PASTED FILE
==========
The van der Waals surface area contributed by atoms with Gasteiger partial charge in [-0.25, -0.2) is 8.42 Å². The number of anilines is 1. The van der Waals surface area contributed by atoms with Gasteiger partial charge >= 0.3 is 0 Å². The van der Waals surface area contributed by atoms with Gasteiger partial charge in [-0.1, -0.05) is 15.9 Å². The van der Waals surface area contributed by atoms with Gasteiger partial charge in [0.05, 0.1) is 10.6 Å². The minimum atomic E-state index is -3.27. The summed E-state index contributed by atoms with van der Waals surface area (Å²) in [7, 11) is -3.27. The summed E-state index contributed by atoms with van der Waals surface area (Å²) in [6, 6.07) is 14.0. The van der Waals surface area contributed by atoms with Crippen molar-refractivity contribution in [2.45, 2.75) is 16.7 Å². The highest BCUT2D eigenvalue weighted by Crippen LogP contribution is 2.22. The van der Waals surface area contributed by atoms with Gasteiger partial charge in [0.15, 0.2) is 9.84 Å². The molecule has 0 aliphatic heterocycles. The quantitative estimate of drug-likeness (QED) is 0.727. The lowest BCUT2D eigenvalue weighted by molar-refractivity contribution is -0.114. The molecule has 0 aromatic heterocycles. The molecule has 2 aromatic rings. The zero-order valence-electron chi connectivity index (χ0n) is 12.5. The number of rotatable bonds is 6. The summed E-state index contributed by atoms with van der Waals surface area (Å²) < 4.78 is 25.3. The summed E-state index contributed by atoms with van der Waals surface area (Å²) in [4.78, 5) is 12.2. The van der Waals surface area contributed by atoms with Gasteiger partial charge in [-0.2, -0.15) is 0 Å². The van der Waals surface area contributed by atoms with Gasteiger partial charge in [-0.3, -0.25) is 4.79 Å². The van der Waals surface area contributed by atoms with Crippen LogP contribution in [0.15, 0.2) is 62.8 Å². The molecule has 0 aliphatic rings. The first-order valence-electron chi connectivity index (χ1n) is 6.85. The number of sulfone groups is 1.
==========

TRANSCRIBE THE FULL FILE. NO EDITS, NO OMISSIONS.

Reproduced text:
The van der Waals surface area contributed by atoms with Gasteiger partial charge in [-0.25, -0.2) is 8.42 Å². The number of anilines is 1. The van der Waals surface area contributed by atoms with Gasteiger partial charge >= 0.3 is 0 Å². The van der Waals surface area contributed by atoms with Gasteiger partial charge in [-0.1, -0.05) is 15.9 Å². The van der Waals surface area contributed by atoms with Gasteiger partial charge in [0.05, 0.1) is 10.6 Å². The minimum atomic E-state index is -3.27. The summed E-state index contributed by atoms with van der Waals surface area (Å²) in [7, 11) is -3.27. The summed E-state index contributed by atoms with van der Waals surface area (Å²) in [6, 6.07) is 14.0. The van der Waals surface area contributed by atoms with Crippen molar-refractivity contribution in [2.45, 2.75) is 16.7 Å². The highest BCUT2D eigenvalue weighted by Crippen LogP contribution is 2.22. The van der Waals surface area contributed by atoms with Gasteiger partial charge in [0.15, 0.2) is 9.84 Å². The molecule has 0 aliphatic heterocycles. The quantitative estimate of drug-likeness (QED) is 0.727. The lowest BCUT2D eigenvalue weighted by molar-refractivity contribution is -0.114. The molecule has 0 aromatic heterocycles. The molecule has 2 aromatic rings. The zero-order valence-electron chi connectivity index (χ0n) is 12.5. The number of rotatable bonds is 6. The summed E-state index contributed by atoms with van der Waals surface area (Å²) < 4.78 is 25.3. The summed E-state index contributed by atoms with van der Waals surface area (Å²) in [4.78, 5) is 12.2. The van der Waals surface area contributed by atoms with Gasteiger partial charge in [-0.2, -0.15) is 0 Å². The van der Waals surface area contributed by atoms with Gasteiger partial charge in [-0.3, -0.25) is 4.79 Å². The van der Waals surface area contributed by atoms with Crippen LogP contribution in [0.15, 0.2) is 62.8 Å². The molecule has 0 aliphatic rings. The first-order valence-electron chi connectivity index (χ1n) is 6.85. The number of sulfone groups is 1.